JACKSON, MS (WLBT) - Jackson Mayor Chokwe Antar Lumumba said he remains disappointed that the Mississippi Department of Public Safety terminated an agreement Monday to investigate officer-involved shootings in Jackson.
“We will not allow this political decision to deter us from those efforts and we will secure independent means of creating an objective process for investigation,” Lumumba said in a statement.
The move comes more than six months after the department entered into a partnership with the Jackson Police Department which would allow the Mississippi Bureau of Investigation to conduct its own investigations into those officer-involved cases.
DPS spokesperson Warren Strain said the agency’s decision came because of Lumumba’s decision to release the names of officers involved in those shootings within 72 hours.
“We will not compromise an investigation, nor endanger the lives of witnesses, officers, or their families, by being forced by a predetermined 72-hour timeline to release such information or deem a case/investigation complete as a matter of course,” Strain said.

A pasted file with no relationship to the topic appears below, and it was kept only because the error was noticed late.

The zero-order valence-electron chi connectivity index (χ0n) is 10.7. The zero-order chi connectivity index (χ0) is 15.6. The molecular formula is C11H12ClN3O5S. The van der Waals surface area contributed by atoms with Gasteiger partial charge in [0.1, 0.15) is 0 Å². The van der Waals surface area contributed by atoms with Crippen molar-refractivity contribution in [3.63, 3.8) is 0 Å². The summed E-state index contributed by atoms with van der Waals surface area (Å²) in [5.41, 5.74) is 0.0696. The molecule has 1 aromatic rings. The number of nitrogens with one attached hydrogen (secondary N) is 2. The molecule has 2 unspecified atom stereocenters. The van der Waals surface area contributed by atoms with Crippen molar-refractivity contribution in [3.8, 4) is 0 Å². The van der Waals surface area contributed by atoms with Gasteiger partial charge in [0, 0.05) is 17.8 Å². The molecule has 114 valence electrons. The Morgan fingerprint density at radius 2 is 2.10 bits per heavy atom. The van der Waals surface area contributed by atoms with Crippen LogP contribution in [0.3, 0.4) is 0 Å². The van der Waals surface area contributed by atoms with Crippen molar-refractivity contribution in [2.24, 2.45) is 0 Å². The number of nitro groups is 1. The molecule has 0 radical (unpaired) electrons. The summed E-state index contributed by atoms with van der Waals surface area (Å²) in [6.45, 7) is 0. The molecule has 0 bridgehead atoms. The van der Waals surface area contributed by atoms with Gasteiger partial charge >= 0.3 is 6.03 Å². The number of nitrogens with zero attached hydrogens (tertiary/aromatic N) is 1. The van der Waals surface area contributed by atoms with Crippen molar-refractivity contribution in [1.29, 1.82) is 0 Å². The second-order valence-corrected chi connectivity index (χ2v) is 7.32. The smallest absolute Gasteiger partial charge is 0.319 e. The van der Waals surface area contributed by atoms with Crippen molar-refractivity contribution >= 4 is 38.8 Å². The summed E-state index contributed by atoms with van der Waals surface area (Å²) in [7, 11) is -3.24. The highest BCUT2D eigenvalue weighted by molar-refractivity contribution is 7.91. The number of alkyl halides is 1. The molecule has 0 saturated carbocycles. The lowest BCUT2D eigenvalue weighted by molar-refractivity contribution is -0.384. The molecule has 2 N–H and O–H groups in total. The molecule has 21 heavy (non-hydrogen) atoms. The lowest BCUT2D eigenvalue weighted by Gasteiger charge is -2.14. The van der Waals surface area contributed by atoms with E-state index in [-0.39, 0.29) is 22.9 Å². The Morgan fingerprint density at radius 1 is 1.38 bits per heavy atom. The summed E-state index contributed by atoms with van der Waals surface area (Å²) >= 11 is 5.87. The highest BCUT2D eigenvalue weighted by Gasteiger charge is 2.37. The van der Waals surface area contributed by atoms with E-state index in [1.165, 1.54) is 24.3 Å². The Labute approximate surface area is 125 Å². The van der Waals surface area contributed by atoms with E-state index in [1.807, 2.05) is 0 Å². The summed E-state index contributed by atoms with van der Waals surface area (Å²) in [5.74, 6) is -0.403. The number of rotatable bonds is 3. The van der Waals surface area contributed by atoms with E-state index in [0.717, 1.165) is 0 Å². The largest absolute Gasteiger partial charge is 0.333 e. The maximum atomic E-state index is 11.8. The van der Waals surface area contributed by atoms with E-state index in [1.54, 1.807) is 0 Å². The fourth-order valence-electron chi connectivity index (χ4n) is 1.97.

Strain said MBI protocol dictates that the names of witnesses or officers involved in such cases will not be released while the investigation is pending and added that part of the agreement stated that “all media statements and releases shall be vetted through DPS," implying the city’s 72-hour policy would violate that agreement.
“We fully support and adhere to an impartial, fair, and transparent investigation,” Strain said.
In March, a 3 On Your Side investigation noted apparent miscommunication from JPD Interim Chief Anthony Moore that MBI had already been looking into those cases.
Courtney Ingle with DPS refuted those claims to WLBT.
One week later, Moore announced DPS had entered into a memo of understanding with the Jackson Police Department so that MBI could investigate them.
Lumumba then established an Officer ID Task Force the week after that, following our investigation into the department’s handling of recent officer-involved shooting deaths, including two cases where the same officer pulled the trigger.
Last month, the task force determined that JPD’s longstanding policy against releasing names should be changed to reflect recommendations from the U.S. Department of Justice, which suggests law enforcement agencies should release names within 72 hours.
“We remain committed to bridging the gap between our police force and our community,” Lumumba said. “Our decision to have a transparent process where we identify the officers within a reasonable period of time goes further to bring community interest into the fold as we build our police force and as we build a safer Jackson.”